|Publication number||US6772468 B1|
|Application number||US 09/306,854|
|Publication date||Aug 10, 2004|
|Filing date||May 7, 1999|
|Priority date||May 8, 1998|
|Also published as||CN1235009A, DE19820538A1, DE19820538C2, EP0962180A1, EP0962180B1|
|Publication number||09306854, 306854, US 6772468 B1, US 6772468B1, US-B1-6772468, US6772468 B1, US6772468B1|
|Inventors||Sandra Psik, Volker Oehlenschläger|
|Original Assignee||Firma Carl Freudenburg|
|Export Citation||BiBTeX, EndNote, RefMan|
|Patent Citations (13), Referenced by (6), Classifications (8), Legal Events (4)|
|External Links: USPTO, USPTO Assignment, Espacenet|
The invention relates to a floor-mopping device having a handle which is connected to a supporting body having at least one flexible mopping element suspended from it in pendulum fashion.
A floor-mopping device of this kind is described in the German utility model patent 29 701 349. It is used for the wet cleaning of floors, and for this purpose is moved over the surface to be cleaned in a zigzag or loop-shaped path. In the process, the flexible mopping elements always point to the rear, making it necessary to set the entire floor-mopping device into a slewing motion each time a vertex (i.e., the point of maximum excursion)of the zigzag path is reached to prevent the mopping elements from snarling.
The object of the present invention is to further develop a floor-mopping device of the type indicated at the outset in such a way that, when cleaning a floor surface in a back and forth zigzag movement, it is no longer necessary to set the entire floor-mopping device into a slewing motion each time a vertex is reached.
This objective is achieved according to the present invention in a floor-mopping device of the type having a handle that is connected to a supporting body having at least one flexible mopping element suspended from it in pendulum fashion.
In the floor-mopping device according to the present invention, the supporting body is rotatable about an axis extending in a direction parallel to the longitudinal direction of the handle, and means are provided to suppress canting of the supporting body relative to the handle. As a result, the handle of the floor-mopping device can be grasped firmly by both hands, with optimum body posture, and moved over a surface to be cleaned in a zigzag or looped path without requiring the position of the hand or the posture to change at the vertices of this movement. Nevertheless, the flexible mopping elements suspended from the supporting body in pendulum fashion always show to the rear, thus being continually available for achieving optimum cleaning results, while avoiding the formation of snarls. This is a great advantage for the user of the floor-mopping device. Since at no time during use is it necessary to change the hand or bodily position in an ergonomically unfavorable manner, there is a saving of effort.
The means for suppressing canting of the supporting body can be formed by a columnar or conical guideway. In the simplest case, they can be formed by a sleeve, fixed to the supporting body, into which the cylindrical shaft of the handle is inserted in a manner allowing rotational movement. Not only is such a design cost-effective to produce, it also offers the advantage of particularly high functional reliability when dealing with the great amount of dirt to be expected during normal use. The handle can be affixed in such a sleeve by a clip connection, in which a portion of the one part projecting transversely to the longitudinal axis snaps into a groove of the other part.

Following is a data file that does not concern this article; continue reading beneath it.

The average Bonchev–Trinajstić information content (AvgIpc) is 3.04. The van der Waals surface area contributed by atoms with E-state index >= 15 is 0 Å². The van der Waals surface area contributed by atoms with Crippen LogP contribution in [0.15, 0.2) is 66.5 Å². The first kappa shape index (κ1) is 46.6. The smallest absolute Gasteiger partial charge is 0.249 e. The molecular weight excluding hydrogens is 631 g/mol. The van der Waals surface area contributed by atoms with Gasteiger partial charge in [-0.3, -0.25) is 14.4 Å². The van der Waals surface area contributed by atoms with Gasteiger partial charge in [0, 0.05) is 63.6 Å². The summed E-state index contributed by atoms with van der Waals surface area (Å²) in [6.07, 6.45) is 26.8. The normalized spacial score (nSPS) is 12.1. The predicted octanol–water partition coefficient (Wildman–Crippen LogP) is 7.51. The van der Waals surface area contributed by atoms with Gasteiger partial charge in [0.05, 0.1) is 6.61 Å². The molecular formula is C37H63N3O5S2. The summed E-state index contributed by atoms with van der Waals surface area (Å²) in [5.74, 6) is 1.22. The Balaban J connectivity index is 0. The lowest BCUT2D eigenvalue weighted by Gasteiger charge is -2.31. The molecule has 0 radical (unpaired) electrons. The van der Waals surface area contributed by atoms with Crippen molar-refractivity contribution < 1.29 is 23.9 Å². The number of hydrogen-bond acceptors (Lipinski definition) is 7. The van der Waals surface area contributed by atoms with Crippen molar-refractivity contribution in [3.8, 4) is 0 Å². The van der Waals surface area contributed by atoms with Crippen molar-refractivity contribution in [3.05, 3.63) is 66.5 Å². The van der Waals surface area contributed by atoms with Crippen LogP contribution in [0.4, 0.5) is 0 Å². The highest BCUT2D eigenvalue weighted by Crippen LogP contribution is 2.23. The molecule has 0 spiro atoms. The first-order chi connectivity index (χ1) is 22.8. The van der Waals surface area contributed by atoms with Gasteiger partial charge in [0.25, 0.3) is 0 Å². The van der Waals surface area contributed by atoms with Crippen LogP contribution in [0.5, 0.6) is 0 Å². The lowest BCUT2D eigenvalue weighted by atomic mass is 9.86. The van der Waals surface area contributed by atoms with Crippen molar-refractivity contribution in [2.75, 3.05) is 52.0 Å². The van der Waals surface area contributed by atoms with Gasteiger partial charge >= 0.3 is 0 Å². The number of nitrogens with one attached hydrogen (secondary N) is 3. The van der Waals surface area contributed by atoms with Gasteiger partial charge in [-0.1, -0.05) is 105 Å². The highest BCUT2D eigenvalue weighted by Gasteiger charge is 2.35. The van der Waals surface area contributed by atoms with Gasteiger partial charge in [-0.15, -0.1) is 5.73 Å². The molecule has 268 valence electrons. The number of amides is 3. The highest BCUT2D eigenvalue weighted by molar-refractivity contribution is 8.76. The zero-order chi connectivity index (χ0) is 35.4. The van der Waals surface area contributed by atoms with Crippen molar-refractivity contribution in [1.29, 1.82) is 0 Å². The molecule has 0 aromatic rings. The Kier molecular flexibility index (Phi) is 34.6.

Particularly easy slewability of the supporting body relative to the handle can be achieved if the supporting body and the handle are connected by a specially adapted swivel joint. In particular, the frictional forces occurring during a slewing motion can be considerably reduced by such an embodiment, making it easier to manipulate the floor-mopping device.
The turning range of the supporting body relative to the handle can be limited in at least one direction by providing the handle with a stop which can be forced into engagement with a counterstop of the supporting body. In this manner, undesired deflection movements of the mopping elements can be prevented during certain cleaning processes, for example, when cleaning the floor surface together with a baseboard laterally surrounding it.
In turn, other conditions exist when, for example, both the risers of a staircase and the floor surface are to be cleaned in one operation. To more easily be able to adapt the floor-mopping device to such frequently changing requirements, it has proven to be advantageous for the stop and/or the counterstop to be adjustable in the circumferential direction, or to be completely disengageable or removable as needed.
The swivel joint can be formed by a sleeve, fixed to the handle or the supporting body, which surrounds a journal of the supporting body or of the handle in at least one partial area. At the same time, the journal and/or the handle can be hollow to reduce the total weight.
It has proven to be advantageous if the handle is able to be brought closer to the supporting body against the force of a spring, such an approach permitting a releasable anti-rotation element to be engaged or actuated, the anti-rotation element being arranged between the sleeve and the journal, and temporarily suppressing the slewing capacity. Such a requirement may exist, for example, if one only wishes to suppress rotation of the supporting body relative to the handle during forward movements of the floor-mopping device, while allowing rotation during all other movements. For example, surface areas underneath cabinets or projections, which are difficult to access, can thus be reached more easily with the mopping elements. In contrast, when withdrawing the floor-mopping device, the anti-rotation element is automatically put out of operation, allowing the supporting body and the mopping elements to optimally align again with the surface to be cleaned. The anti-rotation element engages and disengages automatically. In this respect, its availability represents a great help during normal use of the floor-mopping device.
For marketing reasons, it is sometimes desirable to be able to offer the parts of the floor-mopping device which are subject to wear and tear, independently of the other parts. From this standpoint, it has proven to be advantageous if the swivel joint forms a component of the handle and is detachably secured to the supporting body.
If, as a result of the dirt load to be expected during normal use, the relative moveability in the region of the swivel joint may be impaired, it is possible to replace it, along with the supporting body and the mopping elements, as needed. In such cases, the swivel joint should form a component of the supporting body and be detachably secured to the handle.